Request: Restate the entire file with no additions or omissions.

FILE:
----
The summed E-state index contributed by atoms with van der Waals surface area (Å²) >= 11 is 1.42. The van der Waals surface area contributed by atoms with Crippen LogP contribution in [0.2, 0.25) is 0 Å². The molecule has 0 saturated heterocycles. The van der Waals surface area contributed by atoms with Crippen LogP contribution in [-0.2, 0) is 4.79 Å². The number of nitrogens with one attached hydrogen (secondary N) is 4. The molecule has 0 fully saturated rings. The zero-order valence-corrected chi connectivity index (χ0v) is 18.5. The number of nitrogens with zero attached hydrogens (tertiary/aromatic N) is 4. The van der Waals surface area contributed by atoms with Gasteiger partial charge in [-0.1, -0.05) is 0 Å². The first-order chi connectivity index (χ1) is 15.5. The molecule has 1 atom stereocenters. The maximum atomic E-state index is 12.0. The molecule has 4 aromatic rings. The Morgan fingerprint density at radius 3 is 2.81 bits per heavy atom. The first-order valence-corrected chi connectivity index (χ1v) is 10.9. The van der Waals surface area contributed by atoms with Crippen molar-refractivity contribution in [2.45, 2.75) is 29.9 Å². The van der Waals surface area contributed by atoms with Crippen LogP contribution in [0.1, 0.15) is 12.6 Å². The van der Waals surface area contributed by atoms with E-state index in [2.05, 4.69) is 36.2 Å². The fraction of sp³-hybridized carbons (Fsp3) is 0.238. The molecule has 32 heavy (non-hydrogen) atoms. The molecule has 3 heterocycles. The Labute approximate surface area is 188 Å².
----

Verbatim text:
The summed E-state index contributed by atoms with van der Waals surface area (Å²) >= 11 is 1.42. The van der Waals surface area contributed by atoms with Crippen LogP contribution in [0.2, 0.25) is 0 Å². The molecule has 0 saturated heterocycles. The van der Waals surface area contributed by atoms with Crippen LogP contribution in [-0.2, 0) is 4.79 Å². The number of nitrogens with one attached hydrogen (secondary N) is 4. The molecule has 0 fully saturated rings. The zero-order valence-corrected chi connectivity index (χ0v) is 18.5. The number of nitrogens with zero attached hydrogens (tertiary/aromatic N) is 4. The van der Waals surface area contributed by atoms with Gasteiger partial charge in [-0.1, -0.05) is 0 Å². The first-order chi connectivity index (χ1) is 15.5. The molecule has 1 atom stereocenters. The maximum atomic E-state index is 12.0. The molecule has 4 aromatic rings. The Morgan fingerprint density at radius 3 is 2.81 bits per heavy atom. The first-order valence-corrected chi connectivity index (χ1v) is 10.9. The van der Waals surface area contributed by atoms with Crippen molar-refractivity contribution in [2.45, 2.75) is 29.9 Å². The van der Waals surface area contributed by atoms with Crippen LogP contribution in [0.1, 0.15) is 12.6 Å². The van der Waals surface area contributed by atoms with E-state index in [2.05, 4.69) is 36.2 Å². The fraction of sp³-hybridized carbons (Fsp3) is 0.238. The molecule has 32 heavy (non-hydrogen) atoms. The molecule has 3 heterocycles. The Labute approximate surface area is 188 Å².